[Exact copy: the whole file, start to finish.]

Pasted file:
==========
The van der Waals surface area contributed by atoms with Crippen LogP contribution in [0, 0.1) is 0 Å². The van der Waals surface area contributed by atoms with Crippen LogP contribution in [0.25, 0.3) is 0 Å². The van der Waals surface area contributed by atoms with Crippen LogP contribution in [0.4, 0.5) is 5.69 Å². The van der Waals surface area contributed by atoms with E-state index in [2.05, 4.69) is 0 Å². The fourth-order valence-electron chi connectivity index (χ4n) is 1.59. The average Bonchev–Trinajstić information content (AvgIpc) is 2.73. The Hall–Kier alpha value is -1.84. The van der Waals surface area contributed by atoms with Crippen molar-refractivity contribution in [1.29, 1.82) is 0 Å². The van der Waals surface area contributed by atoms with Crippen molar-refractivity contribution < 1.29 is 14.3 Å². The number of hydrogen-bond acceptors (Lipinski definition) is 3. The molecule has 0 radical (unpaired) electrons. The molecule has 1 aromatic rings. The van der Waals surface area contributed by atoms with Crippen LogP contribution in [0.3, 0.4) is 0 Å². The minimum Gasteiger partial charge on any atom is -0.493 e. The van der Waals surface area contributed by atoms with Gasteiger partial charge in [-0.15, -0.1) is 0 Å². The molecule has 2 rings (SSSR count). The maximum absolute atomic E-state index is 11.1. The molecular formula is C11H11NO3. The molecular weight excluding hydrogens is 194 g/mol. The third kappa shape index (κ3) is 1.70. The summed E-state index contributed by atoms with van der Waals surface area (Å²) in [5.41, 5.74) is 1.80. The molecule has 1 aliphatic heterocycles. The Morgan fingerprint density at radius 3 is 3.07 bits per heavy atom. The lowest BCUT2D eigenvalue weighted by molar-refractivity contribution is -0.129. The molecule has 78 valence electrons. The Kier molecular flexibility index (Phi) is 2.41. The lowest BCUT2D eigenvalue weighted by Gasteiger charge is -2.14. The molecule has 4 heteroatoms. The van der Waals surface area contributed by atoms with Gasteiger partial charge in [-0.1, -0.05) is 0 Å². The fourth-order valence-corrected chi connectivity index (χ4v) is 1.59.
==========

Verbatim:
The van der Waals surface area contributed by atoms with Crippen LogP contribution in [0, 0.1) is 0 Å². The van der Waals surface area contributed by atoms with Crippen LogP contribution in [0.25, 0.3) is 0 Å². The van der Waals surface area contributed by atoms with Crippen LogP contribution in [0.4, 0.5) is 5.69 Å². The van der Waals surface area contributed by atoms with E-state index in [2.05, 4.69) is 0 Å². The fourth-order valence-electron chi connectivity index (χ4n) is 1.59. The average Bonchev–Trinajstić information content (AvgIpc) is 2.73. The Hall–Kier alpha value is -1.84. The van der Waals surface area contributed by atoms with Crippen molar-refractivity contribution in [1.29, 1.82) is 0 Å². The van der Waals surface area contributed by atoms with Crippen molar-refractivity contribution < 1.29 is 14.3 Å². The number of hydrogen-bond acceptors (Lipinski definition) is 3. The molecule has 0 radical (unpaired) electrons. The molecule has 1 aromatic rings. The van der Waals surface area contributed by atoms with Crippen LogP contribution in [0.3, 0.4) is 0 Å². The minimum Gasteiger partial charge on any atom is -0.493 e. The van der Waals surface area contributed by atoms with Gasteiger partial charge in [-0.15, -0.1) is 0 Å². The molecule has 2 rings (SSSR count). The maximum absolute atomic E-state index is 11.1. The molecular formula is C11H11NO3. The molecular weight excluding hydrogens is 194 g/mol. The third kappa shape index (κ3) is 1.70. The summed E-state index contributed by atoms with van der Waals surface area (Å²) in [5.41, 5.74) is 1.80. The molecule has 1 aliphatic heterocycles. The Morgan fingerprint density at radius 3 is 3.07 bits per heavy atom. The lowest BCUT2D eigenvalue weighted by molar-refractivity contribution is -0.129. The molecule has 78 valence electrons. The Kier molecular flexibility index (Phi) is 2.41. The lowest BCUT2D eigenvalue weighted by Gasteiger charge is -2.14. The molecule has 4 heteroatoms. The van der Waals surface area contributed by atoms with Gasteiger partial charge in [-0.1, -0.05) is 0 Å². The fourth-order valence-corrected chi connectivity index (χ4v) is 1.59.